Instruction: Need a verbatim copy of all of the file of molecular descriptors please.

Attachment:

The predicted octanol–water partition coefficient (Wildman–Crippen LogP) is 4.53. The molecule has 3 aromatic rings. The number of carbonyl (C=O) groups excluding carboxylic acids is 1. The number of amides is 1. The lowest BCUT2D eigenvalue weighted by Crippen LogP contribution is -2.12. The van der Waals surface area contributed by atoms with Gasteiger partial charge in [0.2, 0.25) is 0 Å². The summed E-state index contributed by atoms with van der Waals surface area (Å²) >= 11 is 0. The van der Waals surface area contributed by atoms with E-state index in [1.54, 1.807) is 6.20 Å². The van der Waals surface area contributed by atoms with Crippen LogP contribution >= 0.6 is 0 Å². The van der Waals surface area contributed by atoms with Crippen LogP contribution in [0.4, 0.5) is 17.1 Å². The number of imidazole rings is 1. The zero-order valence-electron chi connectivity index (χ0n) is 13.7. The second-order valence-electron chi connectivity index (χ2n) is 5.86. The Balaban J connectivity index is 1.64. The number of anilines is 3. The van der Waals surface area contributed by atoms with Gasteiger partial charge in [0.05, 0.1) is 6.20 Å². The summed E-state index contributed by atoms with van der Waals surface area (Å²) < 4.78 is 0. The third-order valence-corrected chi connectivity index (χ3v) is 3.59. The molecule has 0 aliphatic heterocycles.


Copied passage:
The predicted octanol–water partition coefficient (Wildman–Crippen LogP) is 4.53. The molecule has 3 aromatic rings. The number of carbonyl (C=O) groups excluding carboxylic acids is 1. The number of amides is 1. The lowest BCUT2D eigenvalue weighted by Crippen LogP contribution is -2.12. The van der Waals surface area contributed by atoms with Gasteiger partial charge in [0.2, 0.25) is 0 Å². The summed E-state index contributed by atoms with van der Waals surface area (Å²) >= 11 is 0. The van der Waals surface area contributed by atoms with E-state index in [1.54, 1.807) is 6.20 Å². The van der Waals surface area contributed by atoms with Crippen LogP contribution >= 0.6 is 0 Å². The van der Waals surface area contributed by atoms with Crippen LogP contribution in [0.4, 0.5) is 17.1 Å². The number of imidazole rings is 1. The zero-order valence-electron chi connectivity index (χ0n) is 13.7. The second-order valence-electron chi connectivity index (χ2n) is 5.86. The Balaban J connectivity index is 1.64. The number of anilines is 3. The van der Waals surface area contributed by atoms with Gasteiger partial charge in [0.05, 0.1) is 6.20 Å². The summed E-state index contributed by atoms with van der Waals surface area (Å²) < 4.78 is 0. The third-order valence-corrected chi connectivity index (χ3v) is 3.59. The molecule has 0 aliphatic heterocycles.